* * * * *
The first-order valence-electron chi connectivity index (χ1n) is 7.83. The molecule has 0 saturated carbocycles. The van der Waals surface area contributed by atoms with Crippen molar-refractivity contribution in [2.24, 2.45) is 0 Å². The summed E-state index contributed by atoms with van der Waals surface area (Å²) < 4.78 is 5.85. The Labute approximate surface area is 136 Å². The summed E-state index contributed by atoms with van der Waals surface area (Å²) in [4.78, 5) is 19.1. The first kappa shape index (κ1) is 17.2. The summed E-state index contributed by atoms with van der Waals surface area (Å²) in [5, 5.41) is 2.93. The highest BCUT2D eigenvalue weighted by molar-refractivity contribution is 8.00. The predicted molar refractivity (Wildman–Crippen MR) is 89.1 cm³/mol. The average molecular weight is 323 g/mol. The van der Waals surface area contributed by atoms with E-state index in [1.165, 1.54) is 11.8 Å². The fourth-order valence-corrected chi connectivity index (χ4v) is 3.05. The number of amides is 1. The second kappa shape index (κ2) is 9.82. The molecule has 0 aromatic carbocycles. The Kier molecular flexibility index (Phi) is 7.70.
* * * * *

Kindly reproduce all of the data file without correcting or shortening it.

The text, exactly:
The first-order valence-electron chi connectivity index (χ1n) is 7.83. The molecule has 0 saturated carbocycles. The van der Waals surface area contributed by atoms with Crippen molar-refractivity contribution in [2.24, 2.45) is 0 Å². The summed E-state index contributed by atoms with van der Waals surface area (Å²) < 4.78 is 5.85. The Labute approximate surface area is 136 Å². The summed E-state index contributed by atoms with van der Waals surface area (Å²) in [4.78, 5) is 19.1. The first kappa shape index (κ1) is 17.2. The summed E-state index contributed by atoms with van der Waals surface area (Å²) in [5, 5.41) is 2.93. The highest BCUT2D eigenvalue weighted by molar-refractivity contribution is 8.00. The predicted molar refractivity (Wildman–Crippen MR) is 89.1 cm³/mol. The average molecular weight is 323 g/mol. The van der Waals surface area contributed by atoms with E-state index in [1.165, 1.54) is 11.8 Å². The fourth-order valence-corrected chi connectivity index (χ4v) is 3.05. The number of amides is 1. The second kappa shape index (κ2) is 9.82. The molecule has 0 aromatic carbocycles. The Kier molecular flexibility index (Phi) is 7.70.